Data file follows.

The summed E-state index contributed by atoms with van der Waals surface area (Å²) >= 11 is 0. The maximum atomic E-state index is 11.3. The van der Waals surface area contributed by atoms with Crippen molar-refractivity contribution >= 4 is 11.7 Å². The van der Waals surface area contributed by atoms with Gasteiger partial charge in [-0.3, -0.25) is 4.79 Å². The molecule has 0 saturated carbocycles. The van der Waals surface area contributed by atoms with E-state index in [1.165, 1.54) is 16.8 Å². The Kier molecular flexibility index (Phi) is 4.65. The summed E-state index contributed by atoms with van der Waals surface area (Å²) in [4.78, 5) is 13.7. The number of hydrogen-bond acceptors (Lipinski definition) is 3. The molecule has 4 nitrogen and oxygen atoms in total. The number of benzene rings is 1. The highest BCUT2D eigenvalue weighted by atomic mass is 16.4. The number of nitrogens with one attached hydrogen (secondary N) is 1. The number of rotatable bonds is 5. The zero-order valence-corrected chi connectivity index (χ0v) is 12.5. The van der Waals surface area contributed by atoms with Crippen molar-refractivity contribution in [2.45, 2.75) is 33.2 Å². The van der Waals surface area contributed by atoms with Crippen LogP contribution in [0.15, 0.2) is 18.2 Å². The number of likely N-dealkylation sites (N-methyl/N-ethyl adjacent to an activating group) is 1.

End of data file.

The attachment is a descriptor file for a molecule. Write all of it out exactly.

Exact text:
The summed E-state index contributed by atoms with van der Waals surface area (Å²) >= 11 is 0. The maximum atomic E-state index is 11.3. The van der Waals surface area contributed by atoms with Crippen molar-refractivity contribution >= 4 is 11.7 Å². The van der Waals surface area contributed by atoms with Gasteiger partial charge in [-0.3, -0.25) is 4.79 Å². The molecule has 0 saturated carbocycles. The van der Waals surface area contributed by atoms with E-state index in [1.165, 1.54) is 16.8 Å². The Kier molecular flexibility index (Phi) is 4.65. The summed E-state index contributed by atoms with van der Waals surface area (Å²) in [4.78, 5) is 13.7. The number of hydrogen-bond acceptors (Lipinski definition) is 3. The molecule has 4 nitrogen and oxygen atoms in total. The number of benzene rings is 1. The highest BCUT2D eigenvalue weighted by atomic mass is 16.4. The number of nitrogens with one attached hydrogen (secondary N) is 1. The number of rotatable bonds is 5. The zero-order valence-corrected chi connectivity index (χ0v) is 12.5. The van der Waals surface area contributed by atoms with Crippen molar-refractivity contribution in [2.45, 2.75) is 33.2 Å². The van der Waals surface area contributed by atoms with Crippen LogP contribution in [0.15, 0.2) is 18.2 Å². The number of likely N-dealkylation sites (N-methyl/N-ethyl adjacent to an activating group) is 1.